Guest Post: Beyoncé to Panther Baby

Today we have a guest post from one of our interns. Sydney is a publicity and online marketing intern for Algonquin Books. She is a passionate storyteller and is pursing a degree in Media and Journalism from UNC Chapel Hill. She enjoys when social issues intersect with pop culture.

sydneyAs I watched Beyoncé perform at Super Bowl 50 two weeks ago, it became clear that she was as successful and mainstream an artist as there is in the world. She has put her truth in her music, and we have all responded to it – time and again.

With her halftime performance and the release of the music video for her song, “Formation,” her truth focused on the empowerment of black women and the community at large. It is a message we have embraced from Beyoncé over and over again. At the Super Bowl, her dancers paid tribute to the Black Panther Party with their costumes and dance moves.

Most viewers praised her performance and exalted Queen Bey, but not everyone bought it. Those anti-Beyoncé declared her new music racist and said it was anti-police propaganda that perpetuated an anti-white agenda. “How dare she use her fame as a platform to proudly pump her fist in the air, sing the N-word, and dress her dancers as Black Panthers!” they cried. How dare Beyoncé be unapologetically black and proud?

Those pro-Beyoncé argued that she was embracing her blackness and celebrating black culture. As a prominent black woman in America, it is important that she make her music a platform for the issues. Through her performance, she brought the Black Panthers back into the conversation.

Panther BabyAs I watched this controversy unfold on social media, I wanted to know what the Black Panther Party actually represented. I decided to educate myself more on the history of the Black Panther Movement by reading Panther Baby by Jamal Joseph. His memoir packed an important message that I easily devoured over a weekend. Joseph was one of the youngest leaders of the Panthers’ New York chapter. At the early age of sixteen, his devotion to the cause landed him in prison — charged with conspiracy as one of the Panther 21.

Despite long-standing misconceptions, the Black Panther Party was not anti-white but dedicated to politicizing and organizing the black community. They were militant and anti-government, but never a terrorist or racist group.

“All power to the people!” once chanted by the young civil rights revolutionaries meant black power to black people, white power to white people, brown power to brown people, red power to red people, yellow power to yellow people. In Joseph’s words, the revolution was really “a class struggle, not just a race struggle. We’re not fighting a skin color; we’re fighting a corrupt capitalist system that exploits all poor people.”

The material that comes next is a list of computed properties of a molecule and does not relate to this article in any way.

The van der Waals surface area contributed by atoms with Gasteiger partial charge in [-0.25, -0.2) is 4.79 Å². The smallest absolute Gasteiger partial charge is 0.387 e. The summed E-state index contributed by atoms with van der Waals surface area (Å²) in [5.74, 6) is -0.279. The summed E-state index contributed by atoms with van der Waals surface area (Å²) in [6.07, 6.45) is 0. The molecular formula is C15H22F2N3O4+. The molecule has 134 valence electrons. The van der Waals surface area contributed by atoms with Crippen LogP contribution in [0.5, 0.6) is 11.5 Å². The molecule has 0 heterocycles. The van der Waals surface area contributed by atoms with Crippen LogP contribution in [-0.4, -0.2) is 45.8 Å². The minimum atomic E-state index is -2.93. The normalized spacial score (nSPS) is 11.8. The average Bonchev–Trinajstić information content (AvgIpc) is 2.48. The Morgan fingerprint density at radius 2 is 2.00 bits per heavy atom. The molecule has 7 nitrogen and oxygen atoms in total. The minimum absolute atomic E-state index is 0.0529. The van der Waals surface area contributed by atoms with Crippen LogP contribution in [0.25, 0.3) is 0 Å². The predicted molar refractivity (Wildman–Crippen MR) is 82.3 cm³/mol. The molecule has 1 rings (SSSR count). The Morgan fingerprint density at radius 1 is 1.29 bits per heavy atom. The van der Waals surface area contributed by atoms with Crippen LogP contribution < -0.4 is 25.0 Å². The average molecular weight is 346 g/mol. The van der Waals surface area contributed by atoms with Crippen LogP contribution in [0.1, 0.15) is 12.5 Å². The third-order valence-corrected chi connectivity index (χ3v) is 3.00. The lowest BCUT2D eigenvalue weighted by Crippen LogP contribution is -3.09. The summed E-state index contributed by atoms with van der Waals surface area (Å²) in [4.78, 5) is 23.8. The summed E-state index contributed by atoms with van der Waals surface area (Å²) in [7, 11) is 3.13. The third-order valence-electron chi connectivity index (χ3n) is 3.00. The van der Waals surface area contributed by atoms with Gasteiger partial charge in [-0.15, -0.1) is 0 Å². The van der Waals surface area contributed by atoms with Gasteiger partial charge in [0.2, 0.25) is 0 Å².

Reading Panther Baby was at times frustrating and disheartening. The government’s war on crime transformed into a war waged on black men. Prisons became a lucrative business while America became the country with the highest incarceration rate. Instead of trying to protect the poor blacks in inner cities, the police criminalized Panther Party members who were working to provide for and lift up their communities.

In other moments, reading Panther Baby, I swelled with pride for my community, my people and everything we’ve endured and overcome. Although militant, the Panthers were willing and ready to lay down their lives for a community they felt was neglected by those meant to protect it. It was a radical love that Panthers had for their black brothers and sisters.

At times, Joseph’s story hit close to mine. As he said, “I had grown up learning to fear, distrust, and yet admire white people. At the same time, I had learned to be self-conscious and sometimes hateful towards my blackness.” Young black children learn that whiteness is the gold standard; the closer you are to it, the closer you are to success and acceptance.

Black America has decided that our beauty is worth loving, our art is worth sharing, and our voices are worth hearing. We’re tired of being told not to love our blackness. It is something to be celebrated. Black pride is not synonymous with white hate; it is a celebration of something we’ve learned to hide, mask in the presence of our white peers and sometimes even hate. Panther Baby gave me a better understanding of why the Black Panthers militantly fought for change. It was because of their radical love for the black community. I’m thankful for that radical love and unapologetic display of black pride.

A celebration of black pride was something the Panthers brought to the fore in the 1960s and 1970s. Unfortunately, we still haven’t come to understand it completely. Beyoncé is working to help us all better understand it today. I’m thankful for her using her influence to start conversations that could lead to change.

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2 comments on “Guest Post: Beyoncé to Panther Baby

  1. Sydney,

    So wonderfully, thoughtfully and truthfully written.

    I am also thankful for Beyoncé using her influence to start conversations that could lead to change.

    I am so so very proud of your research, dedication-and black pride.

  2. Sydney, I am thankful for your research and interest in writing this much needed article. Very well written. This will definitely start conversations that could lead to change. So proud of you.

    Great article!

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